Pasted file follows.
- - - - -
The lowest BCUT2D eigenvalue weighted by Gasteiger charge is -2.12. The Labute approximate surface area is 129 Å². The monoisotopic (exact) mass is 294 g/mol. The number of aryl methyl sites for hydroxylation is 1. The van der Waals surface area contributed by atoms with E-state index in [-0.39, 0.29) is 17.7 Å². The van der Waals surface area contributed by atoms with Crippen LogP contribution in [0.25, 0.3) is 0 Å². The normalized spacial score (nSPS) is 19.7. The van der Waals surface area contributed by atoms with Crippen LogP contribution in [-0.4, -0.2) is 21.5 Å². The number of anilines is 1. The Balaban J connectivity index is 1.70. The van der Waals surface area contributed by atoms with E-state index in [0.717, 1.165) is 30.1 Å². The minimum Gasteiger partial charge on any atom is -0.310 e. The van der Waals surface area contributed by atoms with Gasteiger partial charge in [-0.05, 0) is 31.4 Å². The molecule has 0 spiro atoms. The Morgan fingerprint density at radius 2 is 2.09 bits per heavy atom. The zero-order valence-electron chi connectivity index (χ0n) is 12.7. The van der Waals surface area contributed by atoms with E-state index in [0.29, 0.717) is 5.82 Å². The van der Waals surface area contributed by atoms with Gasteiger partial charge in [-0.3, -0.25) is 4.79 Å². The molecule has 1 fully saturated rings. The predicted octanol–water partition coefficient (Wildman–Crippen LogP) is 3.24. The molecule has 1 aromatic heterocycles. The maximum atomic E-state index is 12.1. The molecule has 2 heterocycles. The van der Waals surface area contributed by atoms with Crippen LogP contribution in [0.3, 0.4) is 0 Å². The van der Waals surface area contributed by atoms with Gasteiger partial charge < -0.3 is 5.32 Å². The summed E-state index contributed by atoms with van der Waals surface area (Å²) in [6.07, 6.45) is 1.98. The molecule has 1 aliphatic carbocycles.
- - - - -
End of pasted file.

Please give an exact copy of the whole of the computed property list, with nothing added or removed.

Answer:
The lowest BCUT2D eigenvalue weighted by Gasteiger charge is -2.12. The Labute approximate surface area is 129 Å². The monoisotopic (exact) mass is 294 g/mol. The number of aryl methyl sites for hydroxylation is 1. The van der Waals surface area contributed by atoms with E-state index in [-0.39, 0.29) is 17.7 Å². The van der Waals surface area contributed by atoms with Crippen LogP contribution in [0.25, 0.3) is 0 Å². The normalized spacial score (nSPS) is 19.7. The van der Waals surface area contributed by atoms with Crippen LogP contribution in [-0.4, -0.2) is 21.5 Å². The number of anilines is 1. The Balaban J connectivity index is 1.70. The van der Waals surface area contributed by atoms with E-state index in [0.717, 1.165) is 30.1 Å². The minimum Gasteiger partial charge on any atom is -0.310 e. The van der Waals surface area contributed by atoms with Gasteiger partial charge in [-0.05, 0) is 31.4 Å². The molecule has 0 spiro atoms. The Morgan fingerprint density at radius 2 is 2.09 bits per heavy atom. The zero-order valence-electron chi connectivity index (χ0n) is 12.7. The van der Waals surface area contributed by atoms with E-state index in [0.29, 0.717) is 5.82 Å². The van der Waals surface area contributed by atoms with Gasteiger partial charge in [-0.3, -0.25) is 4.79 Å². The molecule has 1 fully saturated rings. The predicted octanol–water partition coefficient (Wildman–Crippen LogP) is 3.24. The molecule has 1 aromatic heterocycles. The maximum atomic E-state index is 12.1. The molecule has 2 heterocycles. The van der Waals surface area contributed by atoms with Crippen LogP contribution in [0.3, 0.4) is 0 Å². The van der Waals surface area contributed by atoms with Gasteiger partial charge < -0.3 is 5.32 Å². The summed E-state index contributed by atoms with van der Waals surface area (Å²) in [6.07, 6.45) is 1.98. The molecule has 1 aliphatic carbocycles.